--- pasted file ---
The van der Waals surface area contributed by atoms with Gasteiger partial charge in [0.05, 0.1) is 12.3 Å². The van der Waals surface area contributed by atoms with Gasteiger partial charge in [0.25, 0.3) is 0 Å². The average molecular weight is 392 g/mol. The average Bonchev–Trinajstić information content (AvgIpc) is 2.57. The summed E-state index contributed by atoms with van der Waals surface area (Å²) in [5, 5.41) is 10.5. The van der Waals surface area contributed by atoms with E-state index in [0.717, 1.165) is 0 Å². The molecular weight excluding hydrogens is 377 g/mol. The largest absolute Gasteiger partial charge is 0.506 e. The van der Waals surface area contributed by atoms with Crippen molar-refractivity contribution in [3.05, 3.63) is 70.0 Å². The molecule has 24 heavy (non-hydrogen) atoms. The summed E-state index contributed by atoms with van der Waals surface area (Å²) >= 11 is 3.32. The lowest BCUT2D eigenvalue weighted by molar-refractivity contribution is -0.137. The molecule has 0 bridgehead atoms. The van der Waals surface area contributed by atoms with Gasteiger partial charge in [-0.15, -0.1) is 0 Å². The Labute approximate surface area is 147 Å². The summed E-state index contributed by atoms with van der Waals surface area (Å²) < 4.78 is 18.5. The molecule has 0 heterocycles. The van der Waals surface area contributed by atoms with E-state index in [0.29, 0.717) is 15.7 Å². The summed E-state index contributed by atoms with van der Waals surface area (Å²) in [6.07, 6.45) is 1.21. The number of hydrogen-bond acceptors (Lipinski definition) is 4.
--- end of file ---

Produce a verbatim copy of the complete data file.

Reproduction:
The van der Waals surface area contributed by atoms with Gasteiger partial charge in [0.05, 0.1) is 12.3 Å². The van der Waals surface area contributed by atoms with Gasteiger partial charge in [0.25, 0.3) is 0 Å². The average molecular weight is 392 g/mol. The average Bonchev–Trinajstić information content (AvgIpc) is 2.57. The summed E-state index contributed by atoms with van der Waals surface area (Å²) in [5, 5.41) is 10.5. The van der Waals surface area contributed by atoms with E-state index in [0.717, 1.165) is 0 Å². The molecular weight excluding hydrogens is 377 g/mol. The largest absolute Gasteiger partial charge is 0.506 e. The van der Waals surface area contributed by atoms with Crippen molar-refractivity contribution in [3.05, 3.63) is 70.0 Å². The molecule has 24 heavy (non-hydrogen) atoms. The summed E-state index contributed by atoms with van der Waals surface area (Å²) >= 11 is 3.32. The lowest BCUT2D eigenvalue weighted by molar-refractivity contribution is -0.137. The molecule has 0 bridgehead atoms. The van der Waals surface area contributed by atoms with Gasteiger partial charge in [-0.15, -0.1) is 0 Å². The Labute approximate surface area is 147 Å². The summed E-state index contributed by atoms with van der Waals surface area (Å²) < 4.78 is 18.5. The molecule has 0 heterocycles. The van der Waals surface area contributed by atoms with E-state index in [0.29, 0.717) is 15.7 Å². The summed E-state index contributed by atoms with van der Waals surface area (Å²) in [6.07, 6.45) is 1.21. The number of hydrogen-bond acceptors (Lipinski definition) is 4.